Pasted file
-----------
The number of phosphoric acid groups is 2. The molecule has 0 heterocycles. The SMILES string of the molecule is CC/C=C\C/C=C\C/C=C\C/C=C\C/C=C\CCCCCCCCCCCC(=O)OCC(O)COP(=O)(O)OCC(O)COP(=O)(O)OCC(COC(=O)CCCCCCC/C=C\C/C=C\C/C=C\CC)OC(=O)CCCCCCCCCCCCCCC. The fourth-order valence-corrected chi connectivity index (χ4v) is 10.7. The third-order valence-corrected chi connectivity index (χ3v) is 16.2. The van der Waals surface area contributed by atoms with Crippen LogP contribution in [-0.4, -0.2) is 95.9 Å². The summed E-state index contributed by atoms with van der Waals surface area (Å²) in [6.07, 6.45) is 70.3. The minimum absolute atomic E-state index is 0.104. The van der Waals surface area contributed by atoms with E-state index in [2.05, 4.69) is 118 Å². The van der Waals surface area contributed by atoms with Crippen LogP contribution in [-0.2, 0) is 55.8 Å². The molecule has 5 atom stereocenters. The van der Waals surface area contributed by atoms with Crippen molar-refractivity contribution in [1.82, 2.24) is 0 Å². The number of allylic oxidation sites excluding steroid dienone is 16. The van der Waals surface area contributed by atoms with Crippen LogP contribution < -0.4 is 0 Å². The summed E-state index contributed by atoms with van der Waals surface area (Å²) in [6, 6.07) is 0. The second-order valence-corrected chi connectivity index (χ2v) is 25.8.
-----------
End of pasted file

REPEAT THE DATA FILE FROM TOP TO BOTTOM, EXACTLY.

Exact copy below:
The number of phosphoric acid groups is 2. The molecule has 0 heterocycles. The SMILES string of the molecule is CC/C=C\C/C=C\C/C=C\C/C=C\C/C=C\CCCCCCCCCCCC(=O)OCC(O)COP(=O)(O)OCC(O)COP(=O)(O)OCC(COC(=O)CCCCCCC/C=C\C/C=C\C/C=C\CC)OC(=O)CCCCCCCCCCCCCCC. The fourth-order valence-corrected chi connectivity index (χ4v) is 10.7. The third-order valence-corrected chi connectivity index (χ3v) is 16.2. The van der Waals surface area contributed by atoms with Crippen LogP contribution in [-0.4, -0.2) is 95.9 Å². The summed E-state index contributed by atoms with van der Waals surface area (Å²) in [6.07, 6.45) is 70.3. The minimum absolute atomic E-state index is 0.104. The van der Waals surface area contributed by atoms with E-state index in [2.05, 4.69) is 118 Å². The van der Waals surface area contributed by atoms with Crippen LogP contribution in [-0.2, 0) is 55.8 Å². The molecule has 5 atom stereocenters. The van der Waals surface area contributed by atoms with Crippen molar-refractivity contribution in [1.82, 2.24) is 0 Å². The number of allylic oxidation sites excluding steroid dienone is 16. The van der Waals surface area contributed by atoms with Crippen LogP contribution < -0.4 is 0 Å². The summed E-state index contributed by atoms with van der Waals surface area (Å²) in [6, 6.07) is 0. The second-order valence-corrected chi connectivity index (χ2v) is 25.8.